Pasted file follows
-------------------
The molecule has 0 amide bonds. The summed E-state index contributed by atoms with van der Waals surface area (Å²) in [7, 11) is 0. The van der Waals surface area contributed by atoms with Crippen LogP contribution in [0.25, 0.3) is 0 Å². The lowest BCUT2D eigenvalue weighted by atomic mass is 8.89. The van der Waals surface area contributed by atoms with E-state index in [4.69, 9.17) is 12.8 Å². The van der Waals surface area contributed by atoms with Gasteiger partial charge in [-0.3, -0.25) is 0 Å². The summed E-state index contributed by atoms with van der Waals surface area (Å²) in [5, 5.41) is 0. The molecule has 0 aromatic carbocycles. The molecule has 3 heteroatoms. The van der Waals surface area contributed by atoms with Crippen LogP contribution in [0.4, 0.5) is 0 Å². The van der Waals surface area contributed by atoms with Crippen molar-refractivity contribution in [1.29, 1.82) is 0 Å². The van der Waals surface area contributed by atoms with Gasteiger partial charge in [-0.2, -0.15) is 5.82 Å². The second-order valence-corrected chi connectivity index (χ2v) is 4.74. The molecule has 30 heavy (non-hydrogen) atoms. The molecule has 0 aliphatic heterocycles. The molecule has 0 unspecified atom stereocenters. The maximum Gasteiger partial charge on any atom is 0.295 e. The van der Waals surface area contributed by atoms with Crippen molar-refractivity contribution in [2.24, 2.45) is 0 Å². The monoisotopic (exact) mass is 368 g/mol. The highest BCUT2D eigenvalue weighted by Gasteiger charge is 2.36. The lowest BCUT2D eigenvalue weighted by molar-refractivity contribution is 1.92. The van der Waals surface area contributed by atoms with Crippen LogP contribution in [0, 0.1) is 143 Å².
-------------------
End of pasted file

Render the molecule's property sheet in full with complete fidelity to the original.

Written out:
The molecule has 0 amide bonds. The summed E-state index contributed by atoms with van der Waals surface area (Å²) in [7, 11) is 0. The van der Waals surface area contributed by atoms with Crippen LogP contribution in [0.25, 0.3) is 0 Å². The lowest BCUT2D eigenvalue weighted by atomic mass is 8.89. The van der Waals surface area contributed by atoms with E-state index in [4.69, 9.17) is 12.8 Å². The van der Waals surface area contributed by atoms with Gasteiger partial charge in [-0.3, -0.25) is 0 Å². The summed E-state index contributed by atoms with van der Waals surface area (Å²) in [5, 5.41) is 0. The molecule has 0 aromatic carbocycles. The molecule has 3 heteroatoms. The van der Waals surface area contributed by atoms with Crippen LogP contribution in [0.4, 0.5) is 0 Å². The van der Waals surface area contributed by atoms with Crippen molar-refractivity contribution in [1.29, 1.82) is 0 Å². The van der Waals surface area contributed by atoms with Gasteiger partial charge in [-0.2, -0.15) is 5.82 Å². The second-order valence-corrected chi connectivity index (χ2v) is 4.74. The molecule has 30 heavy (non-hydrogen) atoms. The molecule has 0 aliphatic heterocycles. The molecule has 0 unspecified atom stereocenters. The maximum Gasteiger partial charge on any atom is 0.295 e. The van der Waals surface area contributed by atoms with Crippen molar-refractivity contribution in [2.24, 2.45) is 0 Å². The monoisotopic (exact) mass is 368 g/mol. The highest BCUT2D eigenvalue weighted by Gasteiger charge is 2.36. The lowest BCUT2D eigenvalue weighted by molar-refractivity contribution is 1.92. The van der Waals surface area contributed by atoms with Crippen LogP contribution in [0, 0.1) is 143 Å².